Who is most likely to be exposed to PAHs?

  • Everyone is exposed to PAHs, but the highest concentrations are in cities or other areas where vehicle emission concentrations are large.[22]

 Who is most vulnerable to the health effects of PAHs?

Prepubescent girls and women who have not given birth are most vulnerable to the health effects of PAHs.[23]

What are the top tips to avoid exposure to PAHs?

  • Wear respirators when exposed to burning wood outdoors.
  • Do not burn wood or coal indoors, and ensure adequate ventilation of indoor stoves.
  • Limit consumption of charred and grilled foods.[24]

 

Updated 2019

[1] Center for Disease Control and Prevention (CDC). “Polycyclic Aromatic Hydrocarbons (PAHs).” Last modified November 2009. https://www.epa.gov/sites/production/files/2014-03/documents/pahs_factsheet_cdc_2013.pdf.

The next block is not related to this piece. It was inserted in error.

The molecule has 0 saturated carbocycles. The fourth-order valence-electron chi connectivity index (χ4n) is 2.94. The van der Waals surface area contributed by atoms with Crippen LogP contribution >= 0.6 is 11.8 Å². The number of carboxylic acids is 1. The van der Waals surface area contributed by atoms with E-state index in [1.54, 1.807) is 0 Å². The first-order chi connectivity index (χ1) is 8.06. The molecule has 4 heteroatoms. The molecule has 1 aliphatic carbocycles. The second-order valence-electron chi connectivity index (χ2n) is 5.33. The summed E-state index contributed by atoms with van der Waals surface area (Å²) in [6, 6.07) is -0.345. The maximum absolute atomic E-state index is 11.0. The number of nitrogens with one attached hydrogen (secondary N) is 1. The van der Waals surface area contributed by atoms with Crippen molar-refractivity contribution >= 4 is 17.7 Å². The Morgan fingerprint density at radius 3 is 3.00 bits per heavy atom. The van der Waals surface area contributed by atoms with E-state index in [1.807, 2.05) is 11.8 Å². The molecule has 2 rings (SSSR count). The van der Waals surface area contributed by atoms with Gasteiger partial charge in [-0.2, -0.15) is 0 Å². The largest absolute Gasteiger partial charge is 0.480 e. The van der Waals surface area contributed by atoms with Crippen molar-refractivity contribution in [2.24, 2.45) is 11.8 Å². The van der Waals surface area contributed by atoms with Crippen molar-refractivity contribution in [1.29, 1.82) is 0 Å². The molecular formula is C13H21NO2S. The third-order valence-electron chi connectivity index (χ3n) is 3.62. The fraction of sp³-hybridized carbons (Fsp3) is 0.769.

[2] Korsh, Jessica et al. “Polycyclic Aromatic Hydrocarbons and Breast Cancer: A Review of the Literature.” Breast Care 10, 5 (2015): 316-8. doi:10.1159/000436956.

[3] Silent Spring Institute. “1-nitropyrene: CAS RN 5522-43-0.” Last modified 2018. http://sciencereview.silentspring.org/mamm_detail.cfm?cid=5522-43-0.

[4] Silent Spring Institute. “1,8-dinitropyrene: CAS RN 42397-65-9. Last modified 2018. http://sciencereview.silentspring.org/mamm_detail.cfm?cid=42397-65-9.

[5] Silent Spring Institute. “2-acetylaminofluorene: CAS RN 53-96-3.” Last modified 2018. http://sciencereview.silentspring.org/mamm_detail.cfm?cid=53-96-3.

[6] Center for Disease Control and Prevention (CDC). “Polycyclic Aromatic Hydrocarbons (PAHs).” Last modified November 2009. https://www.epa.gov/sites/production/files/2014-03/documents/pahs_factsheet_cdc_2013.pdf.

[7] Santonicola, Serena et al. “Comparative study on the occurrence of polycyclic aromatic hydrocarbons in breast milk and infant formula and risk assessment.” Chemosphere 175 (2017): 383-390. doi:10.1016/j.chemosphere.2017.02.084.